"The decision taken by President Mubarak should facilitate democratic transition without further violence," Buzek added, hailing developments as an historic day of peaceful, lasting and democratic change.
Hosni Mubarak has stepped down and the vice-president has named a military council to run the country's affairs, state television said today (11 February) after 18 days of mass protests against his rule.
A ruling party official said earlier that Mubarak and his family had left Cairo for the glitzy Red Sea resort of Sharm el-Sheikh, where there is a presidential residence. He said this proved Mubarak had handed power to his deputy, Omar Suleiman.
In the morning, Egypt's powerful military issued guarantees that promised democratic reforms would be carried out, but angry protesters intensified the uprising against Mubarak by marching on the presidential palace and the state television headquarters.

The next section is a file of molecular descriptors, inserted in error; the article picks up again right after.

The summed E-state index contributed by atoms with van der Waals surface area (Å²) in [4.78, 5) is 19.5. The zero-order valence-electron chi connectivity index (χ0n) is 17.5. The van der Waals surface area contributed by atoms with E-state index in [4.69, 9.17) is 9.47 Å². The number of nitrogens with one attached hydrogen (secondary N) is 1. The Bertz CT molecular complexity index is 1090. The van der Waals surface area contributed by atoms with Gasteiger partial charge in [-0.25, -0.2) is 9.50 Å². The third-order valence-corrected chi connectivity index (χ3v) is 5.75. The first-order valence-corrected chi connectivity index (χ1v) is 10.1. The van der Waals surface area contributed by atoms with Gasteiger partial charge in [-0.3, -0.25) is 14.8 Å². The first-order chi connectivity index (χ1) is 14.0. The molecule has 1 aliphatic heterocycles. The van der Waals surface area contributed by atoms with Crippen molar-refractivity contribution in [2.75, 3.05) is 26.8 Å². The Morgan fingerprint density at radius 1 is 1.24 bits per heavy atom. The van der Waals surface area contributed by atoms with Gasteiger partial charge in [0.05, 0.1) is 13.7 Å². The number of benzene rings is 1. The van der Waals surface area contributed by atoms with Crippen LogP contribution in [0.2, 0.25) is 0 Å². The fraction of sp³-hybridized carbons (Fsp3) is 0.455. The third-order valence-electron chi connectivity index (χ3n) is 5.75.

The army's gesture was an effort to defuse an 18-day-old revolt unprecedented in modern Egypt but, in ignoring the key demand of protesters for Mubarak to leave now, it failed to stop turmoil disrupting the economy and rattling the Middle East.
Mubarak had promised only that he would not for re-election in September and that he would preside over reforms until then.
This was not enough for the many hundreds of thousands of mistrustful protesters who rallied in cities across the Arab world's most populous and influential country on Friday, fed up with high unemployment, a corrupt elite and police repression.
The escalating confrontation has raised fear of uncontrolled violence in the most populous Arab nation, a key US ally in an oil-rich region where the chance of chaos spreading to other long stable but repressive states troubles the West.
(EurActiv with Reuters.)